Opening an email didn’t seem as harmful as it sounds like before the advent of email threats. The current reality, however, couldn’t be more different. Many businesses across the globe have suffered through hefty payouts, paralyzed systems, and damaged reputations after simply opening an email with malicious content. The scope of attacks and the rampant rate with which the abuse of email managed to inflict on businesses and users points to the effectiveness of email-borne threats.
Email remains a major infection vector for malware threats, with attackers continuing to employ schemes such as the bogus invoice or supplier swindle and employ keylogger malware or HTML pages in phishing emails to trick employees and executives. Similarly, ransomwareoperators continue to utilize email to spread their malware. Just last week, a sizeable spam campaign was detected distributing the latest Locky variant alongside another ransomware called FakeGlobe, launching millions of attacks in a single day.
Email’s favorite poison, spam, is evidently the common denominator of major attacks the past few years. The latest Locky outbreak is a testament to how far spam has come since its first incarnation as annoying text strings, when email was utilized to advertise products and services for phishing purposes or to drive recipients to compromised or malicious sites. While in the beginning, spam was relatively less harmful to its recipients, it has now evolved to deliver more serious threats.
Spam Continues to Distribute Ransomware and other Malware
Cerber ransomware, which was also sent in spam emails, continues to thrive this year with its new defense mechanisms and refashioned encryption routines. Spammers have also reportedly capitalized on the WannaCry outbreak by sending emails claiming to protect and recover systems, but they just steal recipients’ data. Other new and old email-borne threats with fresh routines have also come out in 2017, and it may be a cause for concern. Historically, these threats were mostly distributed via spam emails.
Meanwhile, a revamped version of the banking Trojan Emotet (TSPY_EMOTET.L) can log into email services using a stolen account name and password to distribute spam. This renders traditional anti-spam techniques useless because the email is sent from a legitimate email address. TrickBot, another banking Trojan which is an iteration of older malware DYRE/Dyreza, is equipped with new capabilities designed to steal data saved by Microsoft Outlook by opening relevant registry keys.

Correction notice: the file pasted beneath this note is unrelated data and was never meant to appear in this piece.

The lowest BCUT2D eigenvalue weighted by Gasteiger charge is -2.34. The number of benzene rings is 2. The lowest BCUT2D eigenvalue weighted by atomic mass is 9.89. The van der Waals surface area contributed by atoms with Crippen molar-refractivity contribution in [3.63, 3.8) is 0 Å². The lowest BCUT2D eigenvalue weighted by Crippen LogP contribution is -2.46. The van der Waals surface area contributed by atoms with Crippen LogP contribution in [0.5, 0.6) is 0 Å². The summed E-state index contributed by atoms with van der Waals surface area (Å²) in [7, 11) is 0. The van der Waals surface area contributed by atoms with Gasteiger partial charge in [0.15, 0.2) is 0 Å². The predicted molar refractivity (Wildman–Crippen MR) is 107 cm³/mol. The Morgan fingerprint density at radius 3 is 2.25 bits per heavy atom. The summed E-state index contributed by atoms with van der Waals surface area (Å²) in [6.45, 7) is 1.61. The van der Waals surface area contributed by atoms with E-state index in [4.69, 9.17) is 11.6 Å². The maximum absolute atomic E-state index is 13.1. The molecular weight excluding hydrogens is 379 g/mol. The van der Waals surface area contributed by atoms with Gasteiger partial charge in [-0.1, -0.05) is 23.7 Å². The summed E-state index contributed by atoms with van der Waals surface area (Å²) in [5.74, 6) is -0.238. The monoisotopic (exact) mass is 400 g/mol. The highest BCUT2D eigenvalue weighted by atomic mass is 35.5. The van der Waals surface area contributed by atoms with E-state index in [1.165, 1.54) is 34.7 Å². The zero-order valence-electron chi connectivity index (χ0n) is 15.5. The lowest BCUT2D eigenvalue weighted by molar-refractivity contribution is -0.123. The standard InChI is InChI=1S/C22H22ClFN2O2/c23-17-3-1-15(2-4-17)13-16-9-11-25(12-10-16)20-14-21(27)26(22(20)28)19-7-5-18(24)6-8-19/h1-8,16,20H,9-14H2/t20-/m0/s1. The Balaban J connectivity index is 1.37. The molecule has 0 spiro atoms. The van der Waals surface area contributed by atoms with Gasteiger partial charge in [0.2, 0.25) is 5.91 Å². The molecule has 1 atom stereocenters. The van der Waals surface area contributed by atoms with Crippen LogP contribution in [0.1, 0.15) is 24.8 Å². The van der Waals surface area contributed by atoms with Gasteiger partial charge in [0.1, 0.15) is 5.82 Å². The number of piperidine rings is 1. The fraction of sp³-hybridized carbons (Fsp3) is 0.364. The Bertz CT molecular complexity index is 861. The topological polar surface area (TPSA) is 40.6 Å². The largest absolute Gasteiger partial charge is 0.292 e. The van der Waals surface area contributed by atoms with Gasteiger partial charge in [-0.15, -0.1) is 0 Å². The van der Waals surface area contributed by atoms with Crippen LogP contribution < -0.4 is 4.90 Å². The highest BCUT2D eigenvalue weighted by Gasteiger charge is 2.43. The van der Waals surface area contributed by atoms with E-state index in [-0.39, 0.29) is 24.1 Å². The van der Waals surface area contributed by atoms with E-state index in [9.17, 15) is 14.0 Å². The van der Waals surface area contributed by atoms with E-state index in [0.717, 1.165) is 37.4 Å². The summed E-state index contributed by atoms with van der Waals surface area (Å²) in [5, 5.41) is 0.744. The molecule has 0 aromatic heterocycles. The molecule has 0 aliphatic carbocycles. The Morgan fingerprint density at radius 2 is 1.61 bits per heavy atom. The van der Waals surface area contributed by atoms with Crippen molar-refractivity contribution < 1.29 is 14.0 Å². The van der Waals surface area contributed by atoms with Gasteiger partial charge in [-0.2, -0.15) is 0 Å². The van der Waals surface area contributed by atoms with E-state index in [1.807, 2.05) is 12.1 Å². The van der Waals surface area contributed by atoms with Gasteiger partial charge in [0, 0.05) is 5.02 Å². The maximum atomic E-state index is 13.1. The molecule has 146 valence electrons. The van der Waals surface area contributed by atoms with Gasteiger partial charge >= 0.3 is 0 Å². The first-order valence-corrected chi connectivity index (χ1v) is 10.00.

Old tricks also get a makeover via a typical phishing tactic that uses template injection attackinstead of a macro. Discovered two months ago, this new threat targeted energy facilities in the U.S. with emails containing fake resumes or environmental reports in Word documents that can silently harvest the user’s credentials if opened.
Data from the Trend Micro Smart Protection Network (SPN) reveals a notable increase in the number of blocked spam emails since 2011, which means that spam threats can be expected to be even more prevalent. Last year’s number almost doubled from 2015 with 75 billion spam emails blocked, and this year, SPN already blocked 34.4 billion spam threats for the first half of 2017.
In comparison to 2016’s 25.6 billion, there is a strong indication that distribution of spam threats is going to be more widespread in the second half of 2017. If the numbers for the second half of the year are on track to surpass last year’s 49.1 billion, it will overtake 2016’s numbers. It’s also possible that it could equal, or even exceed, the spam record of 2011.
The Cost of Business Email Compromise (BEC)
Business email compromise (BEC), while not new, continues its upward trajectory, causing an increasing number of victims and business losses. In 2016, BEC attacks cost businesses worldwide an average of US$140,000 per attack, while the Federal Bureau of Investigation (FBI) said that the global losses due to BEC have currently reached $5.3 billion.
There’s a new emerging trend involving the use of HTML pages instead of executable files. In this scheme, the page asks the recipient to enter their username and password to view the document file.
Email-based threats, whether it is BEC, spam, or the many other new and forthcoming threats, should be seen for what it is: a security issue that is as alarming as the malware that uses it to profit or steal from its victims.
Mitigations and Solutions
It is highly recommended to build a culture of security to combat email threats as it is an important communication tool for business organizations. Cybercriminals will use different kinds of social engineering tactics to coerce potential victims into downloading files or giving out sensitive information, so it is important to educate employees on how to avoid phishing attacks. Network administrators should also ensure that antispam filters, including policy management and threat detection level thresholds, are properly configured. In addition, IT professionals should adopt security measures such as Sender Policy Framework (SPF), Sender ID, DomainKeys Identified Mail (DKIM) and Domain-based Message Authentication, Reporting & Conformance (DMARC) to prevent the spoofing the company domain.
Original story at Trend Micro